The University of Maryland’s administration is supporting Israel studies professor Pnina Peri one week after a video surfaced showing her arguing with a Chabad rabbi at Ben-Gurion International Airport in Israel.
The video shows Peri, a visiting assistant professor in U-Md.’s Joseph and Alma Gildenhorn Institute for Israel Studies, laughing and shouting in Hebrew at Rabbi Meir Herzl, the director of a Chabad house in the Jerusalem suburb of Pisgat Zeev, as he put tefillin on businessman Gad Kaufman. Kaufman posted the video on Facebook on May 28 and has since removed it.
In a statement, Peri said that the men approached her as she was waiting for a flight and began laying tefillin “right on top of” her. Tefillin are the leather straps and boxes containing scripture used in Jewish morning prayer.
“I asked them as politely as possible that with all the respect I have for the laying of tefillin and other Jewish rituals, if they could allow me my personal space,” she wrote.
Peri, who is Israeli, wrote that the men then cursed at her and said it was “too bad Hitler didn’t kill you and your entire family.” This, she wrote, caused her to react strongly because “it was made by a member of my own people in Israel.”
In a June 4 statement, university spokeswoman Katie Lawson wrote that senior vice president Mary Ann Rankin, along with Bonnie Thornton Dill, the dean of the College of Arts and Humanities, had concluded that Peri’s account was accurate based on a second video of the incident. That video shows Herzl speaking in Hebrew as he walks away from Peri. It is unclear whether the video was taken before or after the confrontation.
“Professor Peri nonetheless deeply regrets her behavior and apologized for how she reacted to this incident,” Lawson wrote. “The university’s academic leaders acknowledge her apology and support her ongoing contributions to the institution.”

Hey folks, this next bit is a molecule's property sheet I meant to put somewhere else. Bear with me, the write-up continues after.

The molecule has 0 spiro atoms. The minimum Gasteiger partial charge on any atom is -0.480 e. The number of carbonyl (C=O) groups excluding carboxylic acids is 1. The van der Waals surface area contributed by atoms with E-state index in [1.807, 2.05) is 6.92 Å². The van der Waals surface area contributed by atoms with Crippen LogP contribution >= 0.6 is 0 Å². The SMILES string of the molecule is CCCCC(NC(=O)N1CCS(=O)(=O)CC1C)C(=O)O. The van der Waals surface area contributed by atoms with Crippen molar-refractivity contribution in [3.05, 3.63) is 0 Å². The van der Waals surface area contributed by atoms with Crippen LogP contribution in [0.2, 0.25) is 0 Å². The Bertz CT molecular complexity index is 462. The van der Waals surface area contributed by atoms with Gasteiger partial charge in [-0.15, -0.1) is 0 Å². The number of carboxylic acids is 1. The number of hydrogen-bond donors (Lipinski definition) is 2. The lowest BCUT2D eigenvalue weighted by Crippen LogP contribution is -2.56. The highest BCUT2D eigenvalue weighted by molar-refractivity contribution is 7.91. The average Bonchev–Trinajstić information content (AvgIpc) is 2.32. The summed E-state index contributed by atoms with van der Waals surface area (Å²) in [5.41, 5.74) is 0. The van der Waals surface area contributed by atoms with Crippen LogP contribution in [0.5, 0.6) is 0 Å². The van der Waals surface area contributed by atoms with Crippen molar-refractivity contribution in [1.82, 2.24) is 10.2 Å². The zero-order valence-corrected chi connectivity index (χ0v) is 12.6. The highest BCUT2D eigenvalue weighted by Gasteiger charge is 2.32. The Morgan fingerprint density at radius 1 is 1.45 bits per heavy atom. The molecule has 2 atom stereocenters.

Herzl gave a conflicting account last week, writing on the Chabad news website collive.com that he never spoke to Peri before her outburst.
“It is a total lie that anyone provoked her, cursed her or her family,” he said. “This wasn’t done before her frenzied outburst or during her horrifying display, which went on for a few minutes.”
According to Herzl, after Peri’s comments, he said something to the effect of “your behavior was so bad that it is hard for me to believe that even the Nazis would do that.”
Peri, who formerly taught at Israel’s Sapir Academic College, is an expert in multicultural theories. Her husband, Yoram Peri, served as president of the New Israel Fund, which supports left-wing causes, from 1999 to 2001 and is the director of Joseph and Alma Gildenhorn Institute for Israel Studies at the University of Maryland.
She did not respond to numerous requests for comment.
The Coalition for Jewish Values, an Orthodox Jewish advocacy group based in Baltimore, sent a letter to University System of Maryland Chancellor Robert Caret on May 29, asking for him to “immediately review the course load assigned to Professor Peri for the upcoming semester in light of her public display of intolerance.”
In an interview, managing director Yaakov Menken said the purpose of the letter was to ask the university to mandate diversity training for Peri to “help her get past being offended by public personal displays of religion.”
“In this particular case it might involve a Shabbat dinner or two at her local Chabad,” he said.
JTA contributed to this article.